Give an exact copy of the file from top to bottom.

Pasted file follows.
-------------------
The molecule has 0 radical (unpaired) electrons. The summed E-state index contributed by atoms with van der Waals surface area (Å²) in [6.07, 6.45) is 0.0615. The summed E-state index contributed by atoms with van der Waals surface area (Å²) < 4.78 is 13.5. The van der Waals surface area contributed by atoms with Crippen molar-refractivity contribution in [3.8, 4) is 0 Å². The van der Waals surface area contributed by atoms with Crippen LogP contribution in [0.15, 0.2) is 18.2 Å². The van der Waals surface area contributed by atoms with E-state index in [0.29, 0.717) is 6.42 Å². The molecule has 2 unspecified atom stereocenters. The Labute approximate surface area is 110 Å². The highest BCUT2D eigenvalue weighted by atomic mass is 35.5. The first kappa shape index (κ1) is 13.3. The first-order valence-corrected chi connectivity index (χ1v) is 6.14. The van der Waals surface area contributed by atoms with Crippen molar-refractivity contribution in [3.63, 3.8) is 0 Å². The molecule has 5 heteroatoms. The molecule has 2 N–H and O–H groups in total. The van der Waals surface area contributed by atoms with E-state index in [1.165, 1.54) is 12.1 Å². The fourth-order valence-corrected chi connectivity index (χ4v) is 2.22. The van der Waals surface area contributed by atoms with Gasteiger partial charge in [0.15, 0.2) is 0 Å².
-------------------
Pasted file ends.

The molecule has 0 radical (unpaired) electrons. The summed E-state index contributed by atoms with van der Waals surface area (Å²) in [6.07, 6.45) is 0.0615. The summed E-state index contributed by atoms with van der Waals surface area (Å²) < 4.78 is 13.5. The van der Waals surface area contributed by atoms with Crippen molar-refractivity contribution in [3.8, 4) is 0 Å². The van der Waals surface area contributed by atoms with Crippen LogP contribution in [0.15, 0.2) is 18.2 Å². The van der Waals surface area contributed by atoms with E-state index in [0.29, 0.717) is 6.42 Å². The molecule has 2 unspecified atom stereocenters. The Labute approximate surface area is 110 Å². The highest BCUT2D eigenvalue weighted by atomic mass is 35.5. The first kappa shape index (κ1) is 13.3. The first-order valence-corrected chi connectivity index (χ1v) is 6.14. The van der Waals surface area contributed by atoms with Crippen molar-refractivity contribution in [3.63, 3.8) is 0 Å². The molecule has 5 heteroatoms. The molecule has 2 N–H and O–H groups in total. The van der Waals surface area contributed by atoms with E-state index in [1.165, 1.54) is 12.1 Å². The fourth-order valence-corrected chi connectivity index (χ4v) is 2.22. The van der Waals surface area contributed by atoms with Gasteiger partial charge in [0.15, 0.2) is 0 Å².